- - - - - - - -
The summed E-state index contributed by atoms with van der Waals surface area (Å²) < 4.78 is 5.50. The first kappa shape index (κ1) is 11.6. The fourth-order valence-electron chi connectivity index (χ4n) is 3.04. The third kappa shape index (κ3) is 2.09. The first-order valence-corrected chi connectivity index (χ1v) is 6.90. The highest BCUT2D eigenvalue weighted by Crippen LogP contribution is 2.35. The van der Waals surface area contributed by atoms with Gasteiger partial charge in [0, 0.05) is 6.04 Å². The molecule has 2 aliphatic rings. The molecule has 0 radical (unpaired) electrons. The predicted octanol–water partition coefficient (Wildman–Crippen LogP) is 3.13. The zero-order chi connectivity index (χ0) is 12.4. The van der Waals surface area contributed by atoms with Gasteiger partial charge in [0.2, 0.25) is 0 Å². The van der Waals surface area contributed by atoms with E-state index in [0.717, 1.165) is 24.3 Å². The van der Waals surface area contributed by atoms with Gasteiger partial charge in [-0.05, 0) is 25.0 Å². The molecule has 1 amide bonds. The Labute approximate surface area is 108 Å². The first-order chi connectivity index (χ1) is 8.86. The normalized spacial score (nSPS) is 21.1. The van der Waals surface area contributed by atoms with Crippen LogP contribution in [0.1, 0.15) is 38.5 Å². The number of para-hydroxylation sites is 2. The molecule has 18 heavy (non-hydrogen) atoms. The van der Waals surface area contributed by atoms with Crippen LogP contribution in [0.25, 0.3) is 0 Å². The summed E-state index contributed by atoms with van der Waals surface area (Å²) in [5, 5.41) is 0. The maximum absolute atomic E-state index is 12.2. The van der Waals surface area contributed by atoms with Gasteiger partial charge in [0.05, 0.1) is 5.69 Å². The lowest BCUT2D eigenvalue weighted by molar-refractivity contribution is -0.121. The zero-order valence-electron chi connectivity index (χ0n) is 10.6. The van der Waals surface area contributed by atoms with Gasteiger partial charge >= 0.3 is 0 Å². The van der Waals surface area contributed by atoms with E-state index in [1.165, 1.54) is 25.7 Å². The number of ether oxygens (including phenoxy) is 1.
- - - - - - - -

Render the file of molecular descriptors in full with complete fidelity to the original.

The summed E-state index contributed by atoms with van der Waals surface area (Å²) < 4.78 is 5.50. The first kappa shape index (κ1) is 11.6. The fourth-order valence-electron chi connectivity index (χ4n) is 3.04. The third kappa shape index (κ3) is 2.09. The first-order valence-corrected chi connectivity index (χ1v) is 6.90. The highest BCUT2D eigenvalue weighted by Crippen LogP contribution is 2.35. The van der Waals surface area contributed by atoms with Gasteiger partial charge in [0, 0.05) is 6.04 Å². The molecule has 2 aliphatic rings. The molecule has 0 radical (unpaired) electrons. The predicted octanol–water partition coefficient (Wildman–Crippen LogP) is 3.13. The zero-order chi connectivity index (χ0) is 12.4. The van der Waals surface area contributed by atoms with Gasteiger partial charge in [0.2, 0.25) is 0 Å². The van der Waals surface area contributed by atoms with E-state index in [0.717, 1.165) is 24.3 Å². The van der Waals surface area contributed by atoms with Gasteiger partial charge in [-0.05, 0) is 25.0 Å². The molecule has 1 amide bonds. The Labute approximate surface area is 108 Å². The first-order chi connectivity index (χ1) is 8.86. The normalized spacial score (nSPS) is 21.1. The van der Waals surface area contributed by atoms with Crippen LogP contribution in [0.1, 0.15) is 38.5 Å². The number of para-hydroxylation sites is 2. The molecule has 18 heavy (non-hydrogen) atoms. The van der Waals surface area contributed by atoms with Crippen LogP contribution in [0.25, 0.3) is 0 Å². The summed E-state index contributed by atoms with van der Waals surface area (Å²) in [5, 5.41) is 0. The maximum absolute atomic E-state index is 12.2. The van der Waals surface area contributed by atoms with Gasteiger partial charge in [0.05, 0.1) is 5.69 Å². The lowest BCUT2D eigenvalue weighted by molar-refractivity contribution is -0.121. The zero-order valence-electron chi connectivity index (χ0n) is 10.6. The van der Waals surface area contributed by atoms with Gasteiger partial charge >= 0.3 is 0 Å². The van der Waals surface area contributed by atoms with E-state index in [1.165, 1.54) is 25.7 Å². The number of ether oxygens (including phenoxy) is 1.